• Number of patients transplanted at that center during the one year period: 31
  • Rate per one patient day: 31/93,500 = .0003315
  • Standardized to 100 patient years:  31 patients x (365.25 days/year) x (100 years)/(93,500 days)
  • Transplant rate = 12.1
Patients and payors believe, not inaccurately, that their likelihood of being transplanted is higher at centers with a higher transplant rate. What is inferred is that a higher transplant rate and more transplants means less waiting time for a patient like them. While this is not exactly the case as rates vary by patient characteristics, you can see how patients and families may choose a center with a higher transplant rate. Similarly, insurance payors should consider it to be an important metric. Finally, it’s not all about post-transplant outcomes!!What if your transplant rate is low, or lower than the programs in your region? What can you do to change that?

Reviewing the transplant rate calculation and factors, you can see you have two numbers you can affect. The first, and most obvious is the number of transplants. If the center in our example had done 35 transplants instead of 31, their transplant rate would be 13.7. And 4 more transplants in a year equates to 1 additional transplant every three months or a 13% increase. The problem is, we all know how hard that can be to achieve. With deceased donors in short supply and living donation decreasing, the ability to simply “do more transplants” is not always a viable option. Maybe if you became a little more aggressive in your acceptance of marginal organs, you could add a couple of transplants per year. You have to be careful that your team does not let post-transplant survival suffer in the name of volume. Unfortunately, the ability to do more transplants is also a function of organ supply, patient characteristics, and local competition. It is always important to try to transplant everyone you can, but this is not the only answer.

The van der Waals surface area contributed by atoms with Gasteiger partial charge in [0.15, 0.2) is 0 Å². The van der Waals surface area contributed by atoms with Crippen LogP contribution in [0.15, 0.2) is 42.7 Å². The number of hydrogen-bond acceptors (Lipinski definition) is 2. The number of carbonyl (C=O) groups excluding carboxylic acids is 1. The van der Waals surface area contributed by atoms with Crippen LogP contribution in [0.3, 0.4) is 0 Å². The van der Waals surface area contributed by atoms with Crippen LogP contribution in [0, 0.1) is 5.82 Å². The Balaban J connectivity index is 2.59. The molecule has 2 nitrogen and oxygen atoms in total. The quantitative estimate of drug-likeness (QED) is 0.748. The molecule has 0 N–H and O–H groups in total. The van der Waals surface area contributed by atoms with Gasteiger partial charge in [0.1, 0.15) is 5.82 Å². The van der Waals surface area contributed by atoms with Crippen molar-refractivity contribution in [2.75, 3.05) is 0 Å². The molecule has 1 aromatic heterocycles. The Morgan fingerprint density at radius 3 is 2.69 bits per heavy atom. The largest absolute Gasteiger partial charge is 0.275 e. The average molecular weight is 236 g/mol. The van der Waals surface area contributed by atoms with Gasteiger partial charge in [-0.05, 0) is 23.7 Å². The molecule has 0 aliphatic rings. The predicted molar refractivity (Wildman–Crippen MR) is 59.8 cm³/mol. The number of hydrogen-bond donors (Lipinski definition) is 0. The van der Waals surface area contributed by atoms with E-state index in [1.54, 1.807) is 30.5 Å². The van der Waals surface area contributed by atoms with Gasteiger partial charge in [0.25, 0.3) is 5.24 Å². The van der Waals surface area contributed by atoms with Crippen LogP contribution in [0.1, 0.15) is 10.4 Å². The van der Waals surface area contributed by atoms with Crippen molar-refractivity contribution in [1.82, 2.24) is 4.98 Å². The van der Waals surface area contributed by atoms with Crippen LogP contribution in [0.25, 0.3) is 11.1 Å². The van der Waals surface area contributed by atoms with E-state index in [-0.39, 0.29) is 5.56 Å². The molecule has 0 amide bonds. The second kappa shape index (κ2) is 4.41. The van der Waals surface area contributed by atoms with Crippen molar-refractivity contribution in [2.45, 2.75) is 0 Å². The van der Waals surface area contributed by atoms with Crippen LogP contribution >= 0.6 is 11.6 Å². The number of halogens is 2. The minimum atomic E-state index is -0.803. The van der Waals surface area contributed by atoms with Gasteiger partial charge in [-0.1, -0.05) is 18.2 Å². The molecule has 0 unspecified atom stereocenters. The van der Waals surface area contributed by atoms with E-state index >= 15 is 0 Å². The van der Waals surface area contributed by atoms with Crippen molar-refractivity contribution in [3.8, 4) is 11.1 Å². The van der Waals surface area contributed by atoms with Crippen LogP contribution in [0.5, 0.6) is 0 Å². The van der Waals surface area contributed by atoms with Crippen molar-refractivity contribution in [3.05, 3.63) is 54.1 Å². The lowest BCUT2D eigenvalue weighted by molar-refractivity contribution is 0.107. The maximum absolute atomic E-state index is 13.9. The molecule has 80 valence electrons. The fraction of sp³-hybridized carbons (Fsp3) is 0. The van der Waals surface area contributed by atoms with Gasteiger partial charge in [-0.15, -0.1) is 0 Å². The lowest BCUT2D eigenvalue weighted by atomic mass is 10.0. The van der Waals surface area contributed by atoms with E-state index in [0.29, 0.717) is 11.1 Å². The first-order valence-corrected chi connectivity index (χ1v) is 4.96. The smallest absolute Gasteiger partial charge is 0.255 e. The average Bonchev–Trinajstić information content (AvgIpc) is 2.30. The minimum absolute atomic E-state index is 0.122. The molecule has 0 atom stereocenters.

The other number that you can affect, and you do have direct control over, is number of patient-days on the waiting list. Again, this number is calculated using total number of days on the list – not active days. And you do have control over the number of inactive days a patient spends on the list. Let’s look at the example again. This time the center reduces the number of inactive patients on the waiting list from 50% to 40%, reducing the days on the list by 9,350…. and now their transplant rate is 13.5.